Despite the restrictions, the differences between her hometown and Austin, and amid a global pandemic, Whitfield continues to deliver kits happily. In a way, she said, it feels like she’s helping younger versions of herself access items and get answers to the questions she couldn’t access in her household.

“I love feeling like I’m helping contribute to younger versions of me look at these things sooner and to not go through the hoops and hurdles that you have to go through to get adequate reproductive health services and knowledge,” Whitfield said. 

About the writer:

Jackie Ibarra is currently pursuing a bachelor’s degree in Journalism at the University of Texas at Austin. Currently, she’s a volunteer writer with Latinitas Magazine. She has experience with social media, videography, and audio journalism. Ibarra loves telling audio stories and writing about her Latinix roots, social issues, and current events. Her works have been published in Latinitas Magazine and her stories can be heard on the Daily Texan’s Spotify account. Ibarra loves to grow with whatever work she does! When she’s not working or writing, she’s either exploring Austin or keeping up with martial arts.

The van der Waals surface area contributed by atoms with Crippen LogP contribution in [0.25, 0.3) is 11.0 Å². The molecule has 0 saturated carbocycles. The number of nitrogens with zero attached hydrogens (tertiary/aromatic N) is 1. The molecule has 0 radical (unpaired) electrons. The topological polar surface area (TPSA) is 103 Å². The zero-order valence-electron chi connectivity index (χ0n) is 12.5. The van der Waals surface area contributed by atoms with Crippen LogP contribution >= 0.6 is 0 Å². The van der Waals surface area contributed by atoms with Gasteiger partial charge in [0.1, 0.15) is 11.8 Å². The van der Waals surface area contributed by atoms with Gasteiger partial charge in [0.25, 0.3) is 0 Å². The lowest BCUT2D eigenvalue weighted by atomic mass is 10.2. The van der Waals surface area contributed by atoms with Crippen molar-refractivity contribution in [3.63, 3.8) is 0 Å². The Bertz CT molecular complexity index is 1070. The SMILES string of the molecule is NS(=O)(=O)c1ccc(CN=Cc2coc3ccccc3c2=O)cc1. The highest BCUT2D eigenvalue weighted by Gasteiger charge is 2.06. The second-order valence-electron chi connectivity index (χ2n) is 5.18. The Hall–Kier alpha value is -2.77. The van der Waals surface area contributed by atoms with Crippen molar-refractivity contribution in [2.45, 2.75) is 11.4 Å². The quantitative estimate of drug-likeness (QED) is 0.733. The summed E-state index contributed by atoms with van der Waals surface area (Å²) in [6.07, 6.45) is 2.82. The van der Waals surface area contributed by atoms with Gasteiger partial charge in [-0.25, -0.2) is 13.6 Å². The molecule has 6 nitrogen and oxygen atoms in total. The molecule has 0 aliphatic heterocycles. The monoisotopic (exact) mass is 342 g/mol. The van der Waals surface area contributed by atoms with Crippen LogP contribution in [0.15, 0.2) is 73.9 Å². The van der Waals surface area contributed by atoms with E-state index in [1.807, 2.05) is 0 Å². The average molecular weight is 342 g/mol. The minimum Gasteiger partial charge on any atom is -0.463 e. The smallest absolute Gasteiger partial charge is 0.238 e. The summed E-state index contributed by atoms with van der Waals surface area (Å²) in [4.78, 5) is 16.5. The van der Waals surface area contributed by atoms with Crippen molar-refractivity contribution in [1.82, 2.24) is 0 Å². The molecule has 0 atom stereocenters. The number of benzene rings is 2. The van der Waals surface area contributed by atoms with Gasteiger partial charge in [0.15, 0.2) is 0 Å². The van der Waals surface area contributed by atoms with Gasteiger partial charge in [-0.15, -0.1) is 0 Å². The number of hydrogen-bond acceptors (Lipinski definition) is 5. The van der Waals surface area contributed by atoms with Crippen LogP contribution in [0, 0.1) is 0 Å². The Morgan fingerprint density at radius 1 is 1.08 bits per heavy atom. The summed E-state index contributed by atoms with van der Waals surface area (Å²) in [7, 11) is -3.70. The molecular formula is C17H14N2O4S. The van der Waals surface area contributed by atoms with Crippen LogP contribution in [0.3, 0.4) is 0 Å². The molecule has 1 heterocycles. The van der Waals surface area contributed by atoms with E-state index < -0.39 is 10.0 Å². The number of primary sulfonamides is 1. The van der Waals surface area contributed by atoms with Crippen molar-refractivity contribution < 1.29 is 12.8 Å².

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  • Anna Martinez

    My name is Anna Martinez. I am New Mexico born and raised, however, my family is from Chihuahua Mexico. I am a recent graduate of St. Edwards University where I majored in Global Studies and Writing and Rhetoric. I enjoy writing about powerful Latina role models and I enjoy expanding on my learning through Latinitas. I think that by having powerful Latina role models we can change many of the narratives within our community, unite as women, and find power within ourselves. My hope is that my writing inspires young Latinas and incites change within our Latino communities.